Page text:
The transportation score could go up or way down in the future, depending on whether our leaders and voters are willing to fund plans for the Purple Line in the southern parts of Montgomery and Prince Georges Counties, and Bus Rapid Transit in northern Montgomery.
Take a look at the AARP Livability Index. How does your hometown rate? Are your civic leaders going to be bragging, or running for cover?
— John Hayden
This morning’s Washington Post, the concluding edition of 2014, carries a photo taken on Tuesday.
At the bottom of Page B6 you can view the picture: Maryland Governor-Elect Larry Hogan behind a lectern, flanked on his right by two American flags and two political appointees, and on his left by two Maryland flags and two more appointees.
Official and patriotic. Looks like a picture straight out of the 1950s.
To summarize, five white men in dark suits, middle-aged or older, in a row at the front of a press conference. If anyone was wondering what Maryland voted for in the 2014 General Election, there you have it. Old, white men in suits. What you see is what you get.
(I resemble that remark, “Old, white men in suits.” Please hold the hate mail. Being an old, white man myself, I claim privilege to ridicule. Please sentence me to time served, and release me to the supervision of my parole officer and the nursing home and/or asylum. To clarify: I am an old, white Democrat. I wear a suit and tie under duress, and only after all appeals have been denied.)
Let the record show that all the Hogan appointments to date appear to be well-qualified for their positions.
You may have heard that Maryland is a diverse state. Numerous races, ethnic groups, two genders, more than two legal sexual orientations. The Maryland Republican Party gets all that. I’m giving them the presumption of the doubt. Mr. Hogan has inoculated himself against the very point I raise by choosing an African-American to be his running mate, and now, by virtue of electoral success, the next lieutenant governor.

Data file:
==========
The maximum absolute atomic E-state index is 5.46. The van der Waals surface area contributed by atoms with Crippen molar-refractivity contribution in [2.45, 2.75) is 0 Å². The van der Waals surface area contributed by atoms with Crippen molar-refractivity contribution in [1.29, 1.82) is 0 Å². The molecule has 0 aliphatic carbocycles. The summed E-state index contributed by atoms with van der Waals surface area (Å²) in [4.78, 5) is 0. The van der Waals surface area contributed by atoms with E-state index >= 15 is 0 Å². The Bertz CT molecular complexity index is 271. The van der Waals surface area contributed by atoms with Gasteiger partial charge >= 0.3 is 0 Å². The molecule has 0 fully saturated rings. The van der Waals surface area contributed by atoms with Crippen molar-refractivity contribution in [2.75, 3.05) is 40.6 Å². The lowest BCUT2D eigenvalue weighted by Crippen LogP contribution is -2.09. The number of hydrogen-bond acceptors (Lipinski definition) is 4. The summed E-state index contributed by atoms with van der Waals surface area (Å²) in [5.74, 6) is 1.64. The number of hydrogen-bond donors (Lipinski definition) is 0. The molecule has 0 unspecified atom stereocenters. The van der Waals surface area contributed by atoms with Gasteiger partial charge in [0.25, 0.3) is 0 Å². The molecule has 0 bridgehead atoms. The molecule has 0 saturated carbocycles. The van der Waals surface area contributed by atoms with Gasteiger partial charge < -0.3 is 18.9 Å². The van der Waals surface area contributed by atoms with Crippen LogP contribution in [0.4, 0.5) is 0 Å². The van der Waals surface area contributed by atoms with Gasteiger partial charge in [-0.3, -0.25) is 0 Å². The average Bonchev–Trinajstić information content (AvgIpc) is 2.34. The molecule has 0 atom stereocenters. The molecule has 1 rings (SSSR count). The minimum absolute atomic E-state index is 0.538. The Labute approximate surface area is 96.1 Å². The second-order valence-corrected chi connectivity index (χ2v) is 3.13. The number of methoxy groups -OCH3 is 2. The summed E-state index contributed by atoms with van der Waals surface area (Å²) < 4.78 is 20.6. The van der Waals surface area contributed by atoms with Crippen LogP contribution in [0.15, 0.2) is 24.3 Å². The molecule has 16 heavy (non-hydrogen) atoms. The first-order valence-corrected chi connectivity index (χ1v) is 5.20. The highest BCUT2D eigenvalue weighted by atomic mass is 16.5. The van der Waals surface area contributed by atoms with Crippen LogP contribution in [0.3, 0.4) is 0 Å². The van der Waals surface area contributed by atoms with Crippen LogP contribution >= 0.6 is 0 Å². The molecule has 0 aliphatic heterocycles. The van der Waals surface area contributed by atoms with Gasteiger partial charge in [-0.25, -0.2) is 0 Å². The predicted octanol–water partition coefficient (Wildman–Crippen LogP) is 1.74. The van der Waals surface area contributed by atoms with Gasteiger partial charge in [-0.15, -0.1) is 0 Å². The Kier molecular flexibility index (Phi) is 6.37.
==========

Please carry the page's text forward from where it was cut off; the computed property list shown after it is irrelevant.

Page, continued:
I won’t venture any predictions for 2015, much less the entire four-year term of the Hogan administration. Let the photo on B6 speak for itself. Such is the state of politics in Maryland on the cusp of 2015.
Have a Merry New Year. Choose to drink, or to drive. One only, not both.
— John Hayden
What can be done to meet the present and future needs of Montgomery County citizens and businesses for air transportation? Continue reading
Earlier this week, Sen. Barbara Mikulski assembled a rather exclusive Democratic leadership meeting in Annapolis. Democratic leaders remaining in office in 2015 only. It was billed as looking ahead to 2016 and beyond; but the day-after reports suggested more time spent pondering what went wrong in 2014. The leaders seemed to be looking for some secret, hidden answer. Or maybe, for a scapegoat. Continue reading
(Updated 11-16-2014 to include alternative solutions in the conclusion.)
It’s past time for Democratic leaders in Montgomery County to snap out of their funk over the amazing shrinking turnout of MoCo voters. Continue reading
More Democrats in Maryland turned out in early voting than Republicans. I believe the early vote proves the superiority of the Democratic “ground game” in Maryland. Especially in close contests, Democratic candidates make a real effort to identify supporters and urge them to vote early or vote absentee. Think of it as “vote banking.” Continue reading